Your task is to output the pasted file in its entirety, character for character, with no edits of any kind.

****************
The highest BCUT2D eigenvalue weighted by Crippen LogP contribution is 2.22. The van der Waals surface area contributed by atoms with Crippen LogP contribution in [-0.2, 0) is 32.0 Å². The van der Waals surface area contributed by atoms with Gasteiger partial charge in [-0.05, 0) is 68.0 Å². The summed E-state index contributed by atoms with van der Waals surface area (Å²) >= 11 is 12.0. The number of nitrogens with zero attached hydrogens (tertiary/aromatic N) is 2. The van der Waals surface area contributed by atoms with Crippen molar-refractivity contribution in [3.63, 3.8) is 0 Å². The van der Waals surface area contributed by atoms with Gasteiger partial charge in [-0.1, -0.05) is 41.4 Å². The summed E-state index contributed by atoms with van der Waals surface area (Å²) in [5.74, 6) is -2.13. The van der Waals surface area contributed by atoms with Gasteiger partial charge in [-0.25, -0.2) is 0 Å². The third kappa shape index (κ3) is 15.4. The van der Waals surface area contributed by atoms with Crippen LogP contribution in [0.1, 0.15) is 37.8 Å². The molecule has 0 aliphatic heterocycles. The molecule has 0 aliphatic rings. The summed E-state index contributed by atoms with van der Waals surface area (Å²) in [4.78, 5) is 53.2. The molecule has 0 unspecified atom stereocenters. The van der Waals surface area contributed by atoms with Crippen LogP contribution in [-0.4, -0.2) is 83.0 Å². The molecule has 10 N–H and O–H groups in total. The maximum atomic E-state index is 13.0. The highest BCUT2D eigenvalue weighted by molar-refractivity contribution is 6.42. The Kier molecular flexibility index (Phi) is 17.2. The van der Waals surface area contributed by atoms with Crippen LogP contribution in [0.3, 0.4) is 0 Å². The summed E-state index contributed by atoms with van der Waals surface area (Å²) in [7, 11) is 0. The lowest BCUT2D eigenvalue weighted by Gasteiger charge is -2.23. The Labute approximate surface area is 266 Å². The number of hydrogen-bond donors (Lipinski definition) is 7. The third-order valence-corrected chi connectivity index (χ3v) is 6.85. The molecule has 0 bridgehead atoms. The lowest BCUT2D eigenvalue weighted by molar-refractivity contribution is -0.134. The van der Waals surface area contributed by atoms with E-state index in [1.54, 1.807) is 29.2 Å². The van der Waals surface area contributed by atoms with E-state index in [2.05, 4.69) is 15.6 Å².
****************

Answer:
The highest BCUT2D eigenvalue weighted by Crippen LogP contribution is 2.22. The van der Waals surface area contributed by atoms with Crippen LogP contribution in [-0.2, 0) is 32.0 Å². The van der Waals surface area contributed by atoms with Gasteiger partial charge in [-0.05, 0) is 68.0 Å². The summed E-state index contributed by atoms with van der Waals surface area (Å²) >= 11 is 12.0. The number of nitrogens with zero attached hydrogens (tertiary/aromatic N) is 2. The van der Waals surface area contributed by atoms with Crippen molar-refractivity contribution in [3.63, 3.8) is 0 Å². The van der Waals surface area contributed by atoms with Gasteiger partial charge in [-0.1, -0.05) is 41.4 Å². The summed E-state index contributed by atoms with van der Waals surface area (Å²) in [5.74, 6) is -2.13. The van der Waals surface area contributed by atoms with Gasteiger partial charge in [-0.25, -0.2) is 0 Å². The third kappa shape index (κ3) is 15.4. The van der Waals surface area contributed by atoms with Crippen LogP contribution in [0.1, 0.15) is 37.8 Å². The molecule has 0 aliphatic heterocycles. The molecule has 0 aliphatic rings. The summed E-state index contributed by atoms with van der Waals surface area (Å²) in [4.78, 5) is 53.2. The molecule has 0 unspecified atom stereocenters. The van der Waals surface area contributed by atoms with Crippen LogP contribution in [-0.4, -0.2) is 83.0 Å². The molecule has 10 N–H and O–H groups in total. The maximum atomic E-state index is 13.0. The highest BCUT2D eigenvalue weighted by molar-refractivity contribution is 6.42. The Kier molecular flexibility index (Phi) is 17.2. The van der Waals surface area contributed by atoms with Crippen LogP contribution in [0.3, 0.4) is 0 Å². The summed E-state index contributed by atoms with van der Waals surface area (Å²) in [7, 11) is 0. The lowest BCUT2D eigenvalue weighted by Gasteiger charge is -2.23. The Labute approximate surface area is 266 Å². The number of hydrogen-bond donors (Lipinski definition) is 7. The third-order valence-corrected chi connectivity index (χ3v) is 6.85. The molecule has 0 bridgehead atoms. The lowest BCUT2D eigenvalue weighted by molar-refractivity contribution is -0.134. The van der Waals surface area contributed by atoms with E-state index in [1.54, 1.807) is 29.2 Å². The van der Waals surface area contributed by atoms with E-state index in [2.05, 4.69) is 15.6 Å².